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Reply with quote  #9 
K. There's physiological changes that go on in many people's hearts as they breathe. Most people have what's called a sinus rhythm. It simply means that your heart is beating at a normal pace and the impulses are eminating from the correct set of cells inside the heart. No need to go into details. 'Normal' sinus rhythm would be a regular rate of between 60 and 100 beats per minute.

But a large segment of the population has what's called a sinus arrythmia, where the heart speeds and slows as they breathe, and that is the normal rhythm for them. Breathe in, the heart speeds up, breathe out, the heart slows. I myself can take a few deep breaths, hold, and when I let it out drop my heart rate into the 30's and 40's. In the extreme I can drop it much further. Onward.

The heart rate of people with a normal sinus rhythm will speed up if they hold their breath for more than a few seconds. That's a normal response to oxygen depletion, and as the oxygen is depleted the heart will not only start to beat faster but harder as well, so those people don't want to hold for longer than necessary.

If you have the arrythmia you may have the advantage if you can exploit it and yes, those that can slow their heart rate way down can shoot between beats but the window is a very small one, a few seconds at most.

How to tell what you have? Take your pulse. No need to actually count, just feel the rhythm as you breathe, using the artery in your wrist or the artery in your neck. You should spend 2-3 minutes at least analyzing what your rhythm is. If you're sitting and breathing normally, a normal sinus rhythm won't change enough to notice. The intervals between beats will be the same across the board. Take a deep breath and hold it and you'll feel it speed up. Let it out and you'll feel it slow to normal.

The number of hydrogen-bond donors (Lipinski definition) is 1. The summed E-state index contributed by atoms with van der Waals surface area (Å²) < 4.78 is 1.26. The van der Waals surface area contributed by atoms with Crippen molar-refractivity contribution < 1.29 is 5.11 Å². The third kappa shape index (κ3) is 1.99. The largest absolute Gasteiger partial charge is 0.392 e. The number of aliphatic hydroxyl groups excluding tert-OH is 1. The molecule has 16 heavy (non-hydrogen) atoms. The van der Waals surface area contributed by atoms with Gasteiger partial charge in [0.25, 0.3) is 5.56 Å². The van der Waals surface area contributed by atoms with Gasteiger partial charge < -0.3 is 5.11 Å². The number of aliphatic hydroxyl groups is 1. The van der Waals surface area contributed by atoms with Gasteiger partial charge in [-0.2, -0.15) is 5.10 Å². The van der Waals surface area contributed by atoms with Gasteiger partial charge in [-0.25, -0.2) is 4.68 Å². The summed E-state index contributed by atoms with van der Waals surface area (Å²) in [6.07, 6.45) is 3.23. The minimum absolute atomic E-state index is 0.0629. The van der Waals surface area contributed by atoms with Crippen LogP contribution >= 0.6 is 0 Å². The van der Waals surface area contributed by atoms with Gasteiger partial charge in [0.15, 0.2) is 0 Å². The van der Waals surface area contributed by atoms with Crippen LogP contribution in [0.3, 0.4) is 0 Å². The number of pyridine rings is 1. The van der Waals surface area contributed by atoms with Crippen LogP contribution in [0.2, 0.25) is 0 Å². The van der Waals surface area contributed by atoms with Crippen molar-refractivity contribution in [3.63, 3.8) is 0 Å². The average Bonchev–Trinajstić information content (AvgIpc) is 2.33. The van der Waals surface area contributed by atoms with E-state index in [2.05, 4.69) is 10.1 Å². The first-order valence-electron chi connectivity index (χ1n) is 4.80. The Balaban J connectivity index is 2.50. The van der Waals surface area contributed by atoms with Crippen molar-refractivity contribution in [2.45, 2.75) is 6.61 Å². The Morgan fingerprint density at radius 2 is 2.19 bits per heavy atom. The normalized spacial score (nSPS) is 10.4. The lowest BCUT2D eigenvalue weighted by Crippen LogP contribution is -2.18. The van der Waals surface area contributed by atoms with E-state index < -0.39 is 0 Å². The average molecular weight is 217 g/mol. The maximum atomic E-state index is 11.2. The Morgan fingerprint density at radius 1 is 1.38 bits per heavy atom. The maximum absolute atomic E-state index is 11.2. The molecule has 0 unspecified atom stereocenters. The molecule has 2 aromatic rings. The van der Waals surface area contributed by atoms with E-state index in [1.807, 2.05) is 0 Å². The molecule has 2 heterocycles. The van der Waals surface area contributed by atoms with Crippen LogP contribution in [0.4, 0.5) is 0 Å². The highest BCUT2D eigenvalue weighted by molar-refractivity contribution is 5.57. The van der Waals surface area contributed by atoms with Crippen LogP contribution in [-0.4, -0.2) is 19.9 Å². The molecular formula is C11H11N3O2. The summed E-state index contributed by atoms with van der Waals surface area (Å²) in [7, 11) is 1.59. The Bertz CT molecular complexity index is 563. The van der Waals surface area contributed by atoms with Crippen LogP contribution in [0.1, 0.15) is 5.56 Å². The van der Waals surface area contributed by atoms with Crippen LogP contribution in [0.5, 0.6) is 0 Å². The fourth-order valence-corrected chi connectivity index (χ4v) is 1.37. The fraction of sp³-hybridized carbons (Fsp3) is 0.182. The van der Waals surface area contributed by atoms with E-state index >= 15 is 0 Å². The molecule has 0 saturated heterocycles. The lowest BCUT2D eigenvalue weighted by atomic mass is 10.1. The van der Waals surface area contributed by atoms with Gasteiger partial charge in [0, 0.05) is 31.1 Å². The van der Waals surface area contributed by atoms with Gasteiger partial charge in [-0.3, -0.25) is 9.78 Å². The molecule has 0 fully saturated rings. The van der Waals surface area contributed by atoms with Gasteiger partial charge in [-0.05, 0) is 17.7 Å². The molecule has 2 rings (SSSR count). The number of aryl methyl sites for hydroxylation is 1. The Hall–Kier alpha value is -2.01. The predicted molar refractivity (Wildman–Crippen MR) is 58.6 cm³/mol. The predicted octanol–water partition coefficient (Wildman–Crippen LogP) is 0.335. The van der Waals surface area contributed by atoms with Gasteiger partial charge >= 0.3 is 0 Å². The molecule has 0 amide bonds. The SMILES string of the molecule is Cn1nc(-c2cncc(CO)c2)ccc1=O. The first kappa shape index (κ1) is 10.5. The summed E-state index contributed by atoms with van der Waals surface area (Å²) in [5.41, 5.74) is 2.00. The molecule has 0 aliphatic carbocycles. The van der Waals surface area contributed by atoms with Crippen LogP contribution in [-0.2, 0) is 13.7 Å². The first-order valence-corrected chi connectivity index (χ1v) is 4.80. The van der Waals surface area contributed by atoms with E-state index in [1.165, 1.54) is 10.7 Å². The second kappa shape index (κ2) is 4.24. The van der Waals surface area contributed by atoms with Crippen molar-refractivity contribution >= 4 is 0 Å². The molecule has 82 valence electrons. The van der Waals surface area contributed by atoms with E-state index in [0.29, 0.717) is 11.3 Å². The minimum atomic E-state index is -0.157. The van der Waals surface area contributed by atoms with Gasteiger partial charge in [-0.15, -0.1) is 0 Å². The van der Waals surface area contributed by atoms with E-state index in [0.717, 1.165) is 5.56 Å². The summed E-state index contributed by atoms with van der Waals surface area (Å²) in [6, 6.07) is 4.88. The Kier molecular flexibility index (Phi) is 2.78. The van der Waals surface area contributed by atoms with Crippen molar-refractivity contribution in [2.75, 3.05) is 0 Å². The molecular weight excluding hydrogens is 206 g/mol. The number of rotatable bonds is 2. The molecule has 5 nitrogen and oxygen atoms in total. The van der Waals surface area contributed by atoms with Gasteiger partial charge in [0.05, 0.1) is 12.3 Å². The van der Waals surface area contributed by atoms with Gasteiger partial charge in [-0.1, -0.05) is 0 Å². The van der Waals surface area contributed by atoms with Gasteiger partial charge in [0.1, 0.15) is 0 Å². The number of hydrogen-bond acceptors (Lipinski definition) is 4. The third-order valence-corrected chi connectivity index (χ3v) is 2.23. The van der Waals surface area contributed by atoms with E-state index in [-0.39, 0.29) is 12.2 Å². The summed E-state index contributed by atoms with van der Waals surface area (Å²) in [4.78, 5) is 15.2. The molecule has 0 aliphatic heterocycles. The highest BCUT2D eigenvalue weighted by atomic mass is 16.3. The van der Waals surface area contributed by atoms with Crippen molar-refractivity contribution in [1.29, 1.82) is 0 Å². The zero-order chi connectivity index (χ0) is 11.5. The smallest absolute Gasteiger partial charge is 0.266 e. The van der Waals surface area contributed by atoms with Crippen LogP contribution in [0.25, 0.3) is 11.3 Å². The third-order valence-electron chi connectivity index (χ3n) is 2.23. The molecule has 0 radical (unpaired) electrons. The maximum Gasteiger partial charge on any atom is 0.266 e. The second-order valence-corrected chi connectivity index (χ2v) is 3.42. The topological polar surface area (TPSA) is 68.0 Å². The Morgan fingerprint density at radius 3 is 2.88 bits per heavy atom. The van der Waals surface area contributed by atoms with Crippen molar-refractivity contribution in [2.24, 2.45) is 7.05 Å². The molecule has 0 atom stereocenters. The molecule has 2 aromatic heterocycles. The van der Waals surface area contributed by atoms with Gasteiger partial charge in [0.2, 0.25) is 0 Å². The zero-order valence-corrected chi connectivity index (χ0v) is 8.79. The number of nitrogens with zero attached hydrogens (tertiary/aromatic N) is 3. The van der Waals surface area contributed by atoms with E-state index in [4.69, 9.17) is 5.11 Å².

If you have sinus arrhythmia you'll notice that sitting breathing normally the heart rate speeds up (the interval between beats becomes shorter) when you breathe in and then slows when you breathe out. For many people that is what is normal for them and it's not a concern. Take a deep breath and hold and it will speed up, just like the NSR's, keep holding...and then let out quickly. You may, for a few moments, actually think your heart stopped. And actually, it did. It paused for 2-3 beats and then resumed. That's a useful thing if you can master it. The trick is in adding one more set of variables into a larger set of variables like being aware of wind direction, mirage, trigger pull, etc.
The one sure thing in all of this is that if you hold your breath your heart will speed up and beat harder as well. That is the thing to avoid. If you can do better by slowing your heart and actually shoot between a beat, that's even better. -Rod-
Reply with quote  #10 
I have found that if you sit at the bench and try to relax before starting your shooting you can actually slow your heat beat and shoot much better.
If you get a chance get hooked up to a heart monitor or just a pulse rate monitor and watch what you can do by just taking a few deep breaths and relaxing clearing the mind.
If only i could remember to do it in Comp, I do sometimes but offen forget just need to train my self just another thing i need to remember like making sure the dies are adjusted right and get neck tension on all the cases not just some.
Reply with quote  #11 
I also have more concerns with breath and even pulse control when I shoot. I can see my aimpoint "twitch" about 1/2 inch or so at 200 yards, right to left, and it is timed evenly with my pulse. I have to time my twitch (its a slow twitch, not a really fast jerk to the side) and can get really good groups but this is irritating. Anyone else have this issue, or even a "fix" for something I don't know where to correct? I spent time on boats in 'Nam in 1970/1 (Navy) so didn't have the exacting training you grunts and doggies did and I wish I did too.
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